House of Commons Hansard #80 of the 39th Parliament, 2nd Session. (The original version is on Parliament's site.) The word of the day was criminal.

Topics

Interparliamentary Delegations
Routine Proceedings

3:10 p.m.

Conservative

Cheryl Gallant Renfrew—Nipissing—Pembroke, ON

Mr. Speaker, pursuant to Standing Order 34(1) I have the honour to present to the House, in both official languages, the report of the Canadian Parliamentary Delegation of the Canadian Section of the Inter-Parliamentary Forum of the Americas, FIPA, respecting its participation to the trade knowledge workshop and bilateral visit held in Port-of-Spain, Trinidad and Tobago and Bridgetown, Barbados from March 17 to 20.

Status of Women
Committees of the House
Routine Proceedings

3:10 p.m.

Liberal

Maria Minna Beaches—East York, ON

Mr. Speaker, I have the honour to present, in both official languages, the eighth report of the Standing Committee on the Status of Women in relation to the gender budget.

The report deals with the government appointing an independent commissioner for gender budget analysis, immediately, to conduct a gender based analysis of governmental policies, including budget policies.

Agriculture and Agri-Food
Committees of the House
Routine Proceedings

3:10 p.m.

Conservative

James Bezan Selkirk—Interlake, MB

Mr. Speaker, I have the honour to present, in both official languages, the fifth report of the Standing Committee on Agriculture and Agri-Food in relation to the freight rates for grain and their impact on grain shippers and our great farmers.

Criminal Code
Routine Proceedings

3:10 p.m.

Conservative

Maurice Vellacott Saskatoon—Wanuskewin, SK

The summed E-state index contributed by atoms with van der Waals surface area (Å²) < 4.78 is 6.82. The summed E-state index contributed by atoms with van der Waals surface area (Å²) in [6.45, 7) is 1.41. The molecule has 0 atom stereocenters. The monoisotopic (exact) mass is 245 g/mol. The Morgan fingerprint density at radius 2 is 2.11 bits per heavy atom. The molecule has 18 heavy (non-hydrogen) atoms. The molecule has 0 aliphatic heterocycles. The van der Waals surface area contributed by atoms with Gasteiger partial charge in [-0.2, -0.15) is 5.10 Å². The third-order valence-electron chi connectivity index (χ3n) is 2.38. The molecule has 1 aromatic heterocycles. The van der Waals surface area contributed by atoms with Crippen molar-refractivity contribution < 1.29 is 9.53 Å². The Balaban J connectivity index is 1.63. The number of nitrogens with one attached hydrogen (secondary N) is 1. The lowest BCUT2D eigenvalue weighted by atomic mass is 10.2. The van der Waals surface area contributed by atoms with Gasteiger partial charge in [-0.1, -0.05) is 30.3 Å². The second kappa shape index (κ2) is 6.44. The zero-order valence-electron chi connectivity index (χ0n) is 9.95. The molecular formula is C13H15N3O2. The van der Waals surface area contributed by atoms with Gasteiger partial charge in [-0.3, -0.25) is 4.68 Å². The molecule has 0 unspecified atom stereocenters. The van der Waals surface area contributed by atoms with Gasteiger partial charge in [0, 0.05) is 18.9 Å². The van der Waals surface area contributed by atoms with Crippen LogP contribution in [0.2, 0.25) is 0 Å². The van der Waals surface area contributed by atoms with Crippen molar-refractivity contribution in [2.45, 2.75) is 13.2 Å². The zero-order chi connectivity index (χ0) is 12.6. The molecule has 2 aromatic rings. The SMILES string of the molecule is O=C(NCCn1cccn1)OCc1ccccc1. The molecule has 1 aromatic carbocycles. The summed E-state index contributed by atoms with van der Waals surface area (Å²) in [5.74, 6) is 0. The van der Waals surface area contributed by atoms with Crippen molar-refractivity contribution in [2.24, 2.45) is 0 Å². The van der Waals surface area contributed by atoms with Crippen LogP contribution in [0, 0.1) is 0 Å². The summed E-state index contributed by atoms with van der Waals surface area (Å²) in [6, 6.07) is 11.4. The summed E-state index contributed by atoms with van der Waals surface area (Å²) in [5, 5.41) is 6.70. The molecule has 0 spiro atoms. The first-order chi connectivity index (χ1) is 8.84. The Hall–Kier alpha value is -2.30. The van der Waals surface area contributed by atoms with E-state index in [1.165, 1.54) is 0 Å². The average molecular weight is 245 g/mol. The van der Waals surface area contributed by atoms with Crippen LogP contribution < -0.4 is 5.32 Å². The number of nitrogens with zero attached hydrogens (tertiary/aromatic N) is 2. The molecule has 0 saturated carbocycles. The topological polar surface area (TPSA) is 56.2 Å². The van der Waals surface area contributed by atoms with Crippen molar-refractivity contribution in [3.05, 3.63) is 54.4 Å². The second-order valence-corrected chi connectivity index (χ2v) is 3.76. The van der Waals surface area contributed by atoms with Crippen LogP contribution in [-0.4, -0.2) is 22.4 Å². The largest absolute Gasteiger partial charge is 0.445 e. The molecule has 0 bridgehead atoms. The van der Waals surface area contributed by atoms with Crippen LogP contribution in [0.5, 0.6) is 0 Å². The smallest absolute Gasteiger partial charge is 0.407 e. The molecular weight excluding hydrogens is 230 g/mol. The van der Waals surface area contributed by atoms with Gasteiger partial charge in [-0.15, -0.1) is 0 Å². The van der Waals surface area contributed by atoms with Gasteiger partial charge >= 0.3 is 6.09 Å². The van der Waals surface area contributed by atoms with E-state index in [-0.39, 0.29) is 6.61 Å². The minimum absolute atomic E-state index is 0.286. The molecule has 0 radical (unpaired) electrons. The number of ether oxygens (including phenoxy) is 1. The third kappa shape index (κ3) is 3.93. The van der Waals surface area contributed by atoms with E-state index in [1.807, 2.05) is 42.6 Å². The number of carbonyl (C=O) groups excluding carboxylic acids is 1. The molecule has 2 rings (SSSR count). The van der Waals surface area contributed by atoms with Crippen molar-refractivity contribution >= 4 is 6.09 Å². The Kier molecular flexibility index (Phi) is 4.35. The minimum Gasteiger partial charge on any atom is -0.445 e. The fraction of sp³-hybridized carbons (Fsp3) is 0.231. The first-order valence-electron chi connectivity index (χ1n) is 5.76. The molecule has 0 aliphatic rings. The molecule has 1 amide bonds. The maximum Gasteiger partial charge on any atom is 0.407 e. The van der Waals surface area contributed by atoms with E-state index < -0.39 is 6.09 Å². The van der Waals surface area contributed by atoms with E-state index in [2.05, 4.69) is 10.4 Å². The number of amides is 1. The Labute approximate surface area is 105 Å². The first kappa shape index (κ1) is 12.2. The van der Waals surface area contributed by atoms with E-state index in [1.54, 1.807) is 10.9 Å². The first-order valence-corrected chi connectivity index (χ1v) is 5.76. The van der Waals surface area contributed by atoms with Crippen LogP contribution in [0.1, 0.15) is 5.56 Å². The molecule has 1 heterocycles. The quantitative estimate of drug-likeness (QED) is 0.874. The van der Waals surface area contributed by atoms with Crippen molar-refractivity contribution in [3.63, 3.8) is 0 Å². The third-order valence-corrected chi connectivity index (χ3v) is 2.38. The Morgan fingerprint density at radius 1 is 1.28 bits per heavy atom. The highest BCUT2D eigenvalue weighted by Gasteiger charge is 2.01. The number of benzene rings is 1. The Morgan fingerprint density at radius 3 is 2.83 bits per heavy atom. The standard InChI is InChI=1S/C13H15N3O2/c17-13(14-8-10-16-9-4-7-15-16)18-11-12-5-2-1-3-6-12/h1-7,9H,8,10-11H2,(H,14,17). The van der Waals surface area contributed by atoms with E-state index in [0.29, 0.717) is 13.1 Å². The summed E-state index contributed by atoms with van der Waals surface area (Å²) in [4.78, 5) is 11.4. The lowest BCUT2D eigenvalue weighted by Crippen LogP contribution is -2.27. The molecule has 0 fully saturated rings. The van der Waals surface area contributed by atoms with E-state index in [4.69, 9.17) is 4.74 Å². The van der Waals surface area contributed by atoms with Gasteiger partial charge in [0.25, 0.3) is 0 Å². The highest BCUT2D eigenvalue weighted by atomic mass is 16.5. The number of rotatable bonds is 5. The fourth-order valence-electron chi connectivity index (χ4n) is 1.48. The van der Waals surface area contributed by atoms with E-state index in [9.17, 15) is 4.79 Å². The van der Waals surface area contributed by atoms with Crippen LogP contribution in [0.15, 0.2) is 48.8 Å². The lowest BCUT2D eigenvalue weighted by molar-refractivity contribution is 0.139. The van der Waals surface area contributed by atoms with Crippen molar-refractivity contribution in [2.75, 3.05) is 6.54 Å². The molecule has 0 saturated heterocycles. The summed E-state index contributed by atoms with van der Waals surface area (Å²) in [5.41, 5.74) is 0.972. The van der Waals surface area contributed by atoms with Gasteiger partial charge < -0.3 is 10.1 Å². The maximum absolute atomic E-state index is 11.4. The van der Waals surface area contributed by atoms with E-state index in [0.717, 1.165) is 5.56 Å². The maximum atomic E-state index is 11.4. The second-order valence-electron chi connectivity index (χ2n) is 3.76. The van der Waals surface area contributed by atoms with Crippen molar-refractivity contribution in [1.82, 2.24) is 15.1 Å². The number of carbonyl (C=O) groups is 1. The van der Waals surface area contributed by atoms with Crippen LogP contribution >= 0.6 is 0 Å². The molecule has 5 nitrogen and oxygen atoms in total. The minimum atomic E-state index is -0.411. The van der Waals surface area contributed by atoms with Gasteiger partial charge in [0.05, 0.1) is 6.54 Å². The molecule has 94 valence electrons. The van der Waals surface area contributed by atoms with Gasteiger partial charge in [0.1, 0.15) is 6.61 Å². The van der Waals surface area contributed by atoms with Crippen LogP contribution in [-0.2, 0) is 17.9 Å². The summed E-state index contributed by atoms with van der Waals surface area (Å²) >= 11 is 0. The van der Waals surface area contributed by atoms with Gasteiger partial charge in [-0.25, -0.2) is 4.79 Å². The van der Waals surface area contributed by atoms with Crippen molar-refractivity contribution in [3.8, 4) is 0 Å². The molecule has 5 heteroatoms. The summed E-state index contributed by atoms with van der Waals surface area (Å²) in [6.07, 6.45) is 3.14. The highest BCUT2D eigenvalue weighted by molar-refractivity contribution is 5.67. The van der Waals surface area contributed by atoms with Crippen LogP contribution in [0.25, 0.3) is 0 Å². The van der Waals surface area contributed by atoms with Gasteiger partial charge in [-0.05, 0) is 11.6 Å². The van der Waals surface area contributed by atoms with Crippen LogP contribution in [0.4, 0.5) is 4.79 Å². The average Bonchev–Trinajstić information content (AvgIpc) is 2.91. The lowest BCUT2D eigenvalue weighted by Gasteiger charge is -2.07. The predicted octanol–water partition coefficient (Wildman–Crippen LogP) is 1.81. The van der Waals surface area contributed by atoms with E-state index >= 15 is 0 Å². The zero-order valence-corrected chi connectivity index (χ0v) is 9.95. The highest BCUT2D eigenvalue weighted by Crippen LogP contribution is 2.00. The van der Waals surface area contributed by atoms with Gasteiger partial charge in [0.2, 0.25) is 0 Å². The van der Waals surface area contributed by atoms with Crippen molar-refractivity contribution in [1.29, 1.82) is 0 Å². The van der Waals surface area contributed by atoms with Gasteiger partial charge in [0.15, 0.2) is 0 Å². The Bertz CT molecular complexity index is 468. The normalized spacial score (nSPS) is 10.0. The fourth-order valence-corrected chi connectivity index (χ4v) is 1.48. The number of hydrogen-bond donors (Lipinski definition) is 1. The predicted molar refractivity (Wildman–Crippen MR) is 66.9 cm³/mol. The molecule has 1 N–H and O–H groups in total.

moved for leave to introduce Bill C-537, An Act to amend the Criminal Code (protection of conscience rights in the health care profession).

Mr. Speaker, this conscience clause private member's bill would prohibit coercion in medical procedures that offend a person's religion or belief that human life is inviolable. The bill seeks to ensure that health care providers will never be forced to participate against their will in procedures such as abortions or acts of euthanasia.

Canada has a long history of recognizing the rights of freedom of religion and conscience in our country, yet health care workers and those seeking to be educated for the health care system have often been denied those rights in medical facilities and educational institutions. Some have even been wrongfully dismissed.

The bill would make those conscience rights explicit in law and would safeguard the fundamental human rights of health care workers.

(Motions deemed adopted, bill read the first time and printed)

Criminal Code
Petitions
Routine Proceedings

April 16th, 2008 / 3:15 p.m.

Conservative

Gord Brown Leeds—Grenville, ON

Mr. Speaker, during this National Victims of Crime Awareness Week, I am pleased to submit a large number of petitions signed by many people from across Canada in just a few short days.

The petitioners urge the minister and the government to amend the Criminal Code of Canada and the Corrections and Conditional Release Act to stipulate that convicted murderers should only have parole hearings every five years after reaching their parole eligibility dates.

On behalf of the Gardner family, which is visiting Ottawa today, I am pleased to present these petitions for all victims.

Jordan's Principle
Petitions
Routine Proceedings

3:15 p.m.

Liberal

Tina Keeper Churchill, MB

Mr. Speaker, I am pleased to present this petition on behalf of a number of Canadians from Winnipeg and Edmonton, who recognize that the right to health care for Canadian children should be universal.